This is specifically what atheists do NOT believe in (or worship).

    Your argument is not valid.

  • 12. Tony  |  May 17th, 2009 at 2:08 pm

    Yah, and he said hair COLOR ya rocket scientist.

  • 13. Tom  |  May 18th, 2009 at 10:13 am

    In response to Eric’s question “why would the lack of belief in a supernatural claim that has no evidence need to be forced on anybody?”

    Atheism (aka “the lack of belief in a supernatural claim that has no evidence”) should not be forced on anyone, especially by the government. We agree!

    Logically speaking, atheism is form of religious belief, just as darkness is a form (the absense) of light.

    Religious beliefs like atheism should not be on the side of public transportation.

  • 14. sarah  |  May 18th, 2009 at 3:01 pm

    Tom, ads on the side of buses do not imply government endorsement. Just because the first amendment doesn’t ban the government from endorsing labor unions or the YMCA, doesn’t mean that the gov’t IS endorsing these things when they (YMCA; labor unions) have ads on buses.

    It is generally accepted that they (the gov’t) do not take a position on whether citizens should purchase these products being sold. The same would go for an atheist or religious bus ad—the gov’t is not assumed to support a religion because a religious group advertises. The gov’t is not assumed to support the disestablishment of religion just because a group puts out an ad with a statement about, or related to, atheism.

  • 15. Tom  |  May 19th, 2009 at 1:06 pm

    Does nobody see the hypocrisy? Groups like the ACLU are filing lawsuits to take pro-theist ads off busses and filing lawsuits to put anti-theist ads on them.

    Buy a billboard to promote your beliefs, stop trying to find new and not so clever ways to establish atheism as the state religion.

    P.S. – Spare me your “if I can’t see it, it must not be real” arguements. Science could have never established the existence of the atom, the photon ot the electron with that kind of backward thinking.

  • 16. Tommy  |  May 19th, 2009 at 2:18 pm

    I feel the religious groups are used to having it all there way. I’m glad the push back has begun here in Indiana!! Non Believers are the fastest growing minority in the U.S. It’s time our views share the spotlight. YOU CAN BE GOOD WITHOUT gOD!!!

  • 17. Tommy  |  May 19th, 2009 at 2:21 pm

    Science flew us to the Moon.
    Religion flew us into the Twin Towers.

  • 18. Jay  |  May 19th, 2009 at 6:35 pm

    Lets get some things straight. A HUGE part of this is to get people to realize what Atheism is. It is clear that many people don’t even understand what it is. I am sure there are many people in Indiana that seriously think that Jefferson was a Christian when he was actually a Deist. These bus campaigns are to get people to look into and understand what Atheism is in the first place, after all, almost 20% of the US is non-theist. (For those that don’t know what that means, it is no religious dogma. So it includes agnostic, atheist, deist, and others.)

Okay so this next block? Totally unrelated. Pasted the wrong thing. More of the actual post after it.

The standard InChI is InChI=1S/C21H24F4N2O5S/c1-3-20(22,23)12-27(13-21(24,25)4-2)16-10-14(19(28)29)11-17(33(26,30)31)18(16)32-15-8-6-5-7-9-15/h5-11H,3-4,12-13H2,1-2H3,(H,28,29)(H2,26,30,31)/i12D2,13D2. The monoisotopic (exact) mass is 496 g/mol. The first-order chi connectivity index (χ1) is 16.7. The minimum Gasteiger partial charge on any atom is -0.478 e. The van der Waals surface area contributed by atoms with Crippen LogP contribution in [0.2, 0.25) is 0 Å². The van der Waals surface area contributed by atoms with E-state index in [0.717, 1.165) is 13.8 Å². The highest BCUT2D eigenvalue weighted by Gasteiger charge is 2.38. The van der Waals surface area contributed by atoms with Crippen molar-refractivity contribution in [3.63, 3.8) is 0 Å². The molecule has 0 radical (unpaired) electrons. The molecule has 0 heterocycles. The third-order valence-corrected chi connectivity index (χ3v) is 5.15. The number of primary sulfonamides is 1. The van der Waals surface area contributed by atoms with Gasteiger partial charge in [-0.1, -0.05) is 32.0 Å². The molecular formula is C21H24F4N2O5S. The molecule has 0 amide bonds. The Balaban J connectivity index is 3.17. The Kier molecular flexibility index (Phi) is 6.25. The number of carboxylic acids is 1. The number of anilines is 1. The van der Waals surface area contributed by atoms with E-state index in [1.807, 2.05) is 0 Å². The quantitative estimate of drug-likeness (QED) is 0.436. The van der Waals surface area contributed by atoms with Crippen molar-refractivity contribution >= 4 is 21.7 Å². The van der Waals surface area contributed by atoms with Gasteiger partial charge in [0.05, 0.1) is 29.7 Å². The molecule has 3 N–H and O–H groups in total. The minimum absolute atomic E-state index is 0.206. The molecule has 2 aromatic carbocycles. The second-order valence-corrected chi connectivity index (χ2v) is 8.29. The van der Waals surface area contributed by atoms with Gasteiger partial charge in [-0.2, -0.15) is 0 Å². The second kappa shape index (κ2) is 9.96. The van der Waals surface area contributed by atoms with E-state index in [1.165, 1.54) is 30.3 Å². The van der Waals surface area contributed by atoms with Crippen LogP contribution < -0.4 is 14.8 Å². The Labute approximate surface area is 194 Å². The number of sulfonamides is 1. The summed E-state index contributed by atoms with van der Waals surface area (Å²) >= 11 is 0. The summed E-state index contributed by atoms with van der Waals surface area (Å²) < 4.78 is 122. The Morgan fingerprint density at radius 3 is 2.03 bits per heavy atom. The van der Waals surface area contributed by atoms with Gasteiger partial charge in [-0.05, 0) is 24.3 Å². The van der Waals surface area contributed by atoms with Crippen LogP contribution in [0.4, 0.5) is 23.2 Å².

@Tom – It goes far beyond, “if I can’t see it, it must not be real”, it goes to researching ancient cultures, understanding human psychology and sociology, philosophy, and how science works. In science something doesn’t exist without evidence. If there is a active God, he does things like answer prayers. The thing is, there have been many studies on that, and no statistical evidence has shown that prays changes anything beyond the a placebo effect.

    Without any recordable data change, there is no evidence. Without anything evidence, of something, it is not claimed to exist. There was evidence for atoms, tons of it, there is none for a dogmatic God.

    Going on to human history, we know for a fact that stories in the Bible such as Noah’s Flood was taken from the story of Gilgamesh, which was taken from the story Atrahasis, with about 30% of it being word for word. Atrahasis is the oldest known version of the story as well, and it is of a river flood, the guy build the boat from his house’s structure, and the only animals on board were his livestock.

    Then we have other stories too, like Adam and Eve that were taken from the Sumerians as well, but that is far more complex for right now.

    As long as churches have been allowed to advertise on these buses, then this should be advertised, but even at that, it is an awareness campaign of the fastest growing minority in the US. There are a bunch of groups that have spread lies about atheism for decades. From saying atheists worship the devil, to that without believing in a God that they just do what they want without any morals or ethics. I think the atheists have the right to get their view heard.

    I myself am a deist, and support what Jefferson, Franklin, Washington, Paine, and many other key non-theist founding fathers were doing when getting this country started. I side with the atheists, because they actually look at the facts without delusion. Many of them are agnostic atheists, and are open to the concept of a god.

    Tell me this Tom, if God is all powerful, then he can create something so heavy even he can not lift it. If he can not lift it, then he is not all powerful, and if he can, then he isn’t all powerful because he can’t create something that even he can not lift. That is exactly why the concept of a God in the concept of what Christianity takes it is not plausible or probable.

    I think that we really need to teach people not only about atheism, but also evolution, abiogenesis (and the recent breakthroughs in it), physics, actual recorded history outside of the Bible, and the probabilities of things. There is a lot not understood by the average person in the US, and they hold back our development to go into the next era of technological, scientific, and the development of our civilization.